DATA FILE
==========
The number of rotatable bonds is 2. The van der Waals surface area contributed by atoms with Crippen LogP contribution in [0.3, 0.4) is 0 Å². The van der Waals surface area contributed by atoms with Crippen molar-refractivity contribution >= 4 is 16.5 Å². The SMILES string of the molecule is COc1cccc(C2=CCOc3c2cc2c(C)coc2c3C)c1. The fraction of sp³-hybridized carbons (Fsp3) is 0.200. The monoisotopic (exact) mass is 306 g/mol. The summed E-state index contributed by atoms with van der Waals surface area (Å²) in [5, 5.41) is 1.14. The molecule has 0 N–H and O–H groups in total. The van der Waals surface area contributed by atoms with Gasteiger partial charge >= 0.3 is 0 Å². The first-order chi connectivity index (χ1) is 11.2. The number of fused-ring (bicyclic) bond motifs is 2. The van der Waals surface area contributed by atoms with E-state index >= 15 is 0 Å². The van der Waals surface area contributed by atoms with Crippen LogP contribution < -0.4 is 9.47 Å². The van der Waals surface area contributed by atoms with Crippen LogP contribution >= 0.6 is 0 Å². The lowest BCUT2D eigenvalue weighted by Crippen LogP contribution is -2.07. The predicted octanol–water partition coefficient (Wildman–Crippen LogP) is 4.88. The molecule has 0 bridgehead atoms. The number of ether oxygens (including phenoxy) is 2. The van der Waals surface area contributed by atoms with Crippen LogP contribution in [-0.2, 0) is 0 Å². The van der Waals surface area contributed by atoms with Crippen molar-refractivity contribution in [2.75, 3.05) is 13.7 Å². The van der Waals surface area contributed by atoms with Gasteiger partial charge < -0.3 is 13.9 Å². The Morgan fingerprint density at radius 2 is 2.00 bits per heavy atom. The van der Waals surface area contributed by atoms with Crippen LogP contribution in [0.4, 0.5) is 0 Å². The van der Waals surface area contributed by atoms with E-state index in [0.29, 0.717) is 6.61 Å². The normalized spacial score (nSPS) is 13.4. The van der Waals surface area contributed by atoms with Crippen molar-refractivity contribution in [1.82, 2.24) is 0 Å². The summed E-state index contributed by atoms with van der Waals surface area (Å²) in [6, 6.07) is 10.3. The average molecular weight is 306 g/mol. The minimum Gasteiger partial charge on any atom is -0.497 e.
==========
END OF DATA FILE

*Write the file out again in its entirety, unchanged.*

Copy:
The number of rotatable bonds is 2. The van der Waals surface area contributed by atoms with Crippen LogP contribution in [0.3, 0.4) is 0 Å². The van der Waals surface area contributed by atoms with Crippen molar-refractivity contribution >= 4 is 16.5 Å². The SMILES string of the molecule is COc1cccc(C2=CCOc3c2cc2c(C)coc2c3C)c1. The fraction of sp³-hybridized carbons (Fsp3) is 0.200. The monoisotopic (exact) mass is 306 g/mol. The summed E-state index contributed by atoms with van der Waals surface area (Å²) in [5, 5.41) is 1.14. The molecule has 0 N–H and O–H groups in total. The van der Waals surface area contributed by atoms with Gasteiger partial charge >= 0.3 is 0 Å². The first-order chi connectivity index (χ1) is 11.2. The number of fused-ring (bicyclic) bond motifs is 2. The van der Waals surface area contributed by atoms with E-state index >= 15 is 0 Å². The van der Waals surface area contributed by atoms with Crippen LogP contribution < -0.4 is 9.47 Å². The van der Waals surface area contributed by atoms with Crippen LogP contribution >= 0.6 is 0 Å². The lowest BCUT2D eigenvalue weighted by Crippen LogP contribution is -2.07. The predicted octanol–water partition coefficient (Wildman–Crippen LogP) is 4.88. The molecule has 0 bridgehead atoms. The number of ether oxygens (including phenoxy) is 2. The van der Waals surface area contributed by atoms with Crippen LogP contribution in [-0.2, 0) is 0 Å². The van der Waals surface area contributed by atoms with Crippen molar-refractivity contribution in [2.75, 3.05) is 13.7 Å². The van der Waals surface area contributed by atoms with Gasteiger partial charge < -0.3 is 13.9 Å². The Morgan fingerprint density at radius 2 is 2.00 bits per heavy atom. The van der Waals surface area contributed by atoms with Crippen LogP contribution in [0.4, 0.5) is 0 Å². The van der Waals surface area contributed by atoms with E-state index in [0.29, 0.717) is 6.61 Å². The normalized spacial score (nSPS) is 13.4. The van der Waals surface area contributed by atoms with Crippen molar-refractivity contribution in [1.82, 2.24) is 0 Å². The summed E-state index contributed by atoms with van der Waals surface area (Å²) in [6, 6.07) is 10.3. The average molecular weight is 306 g/mol. The minimum Gasteiger partial charge on any atom is -0.497 e.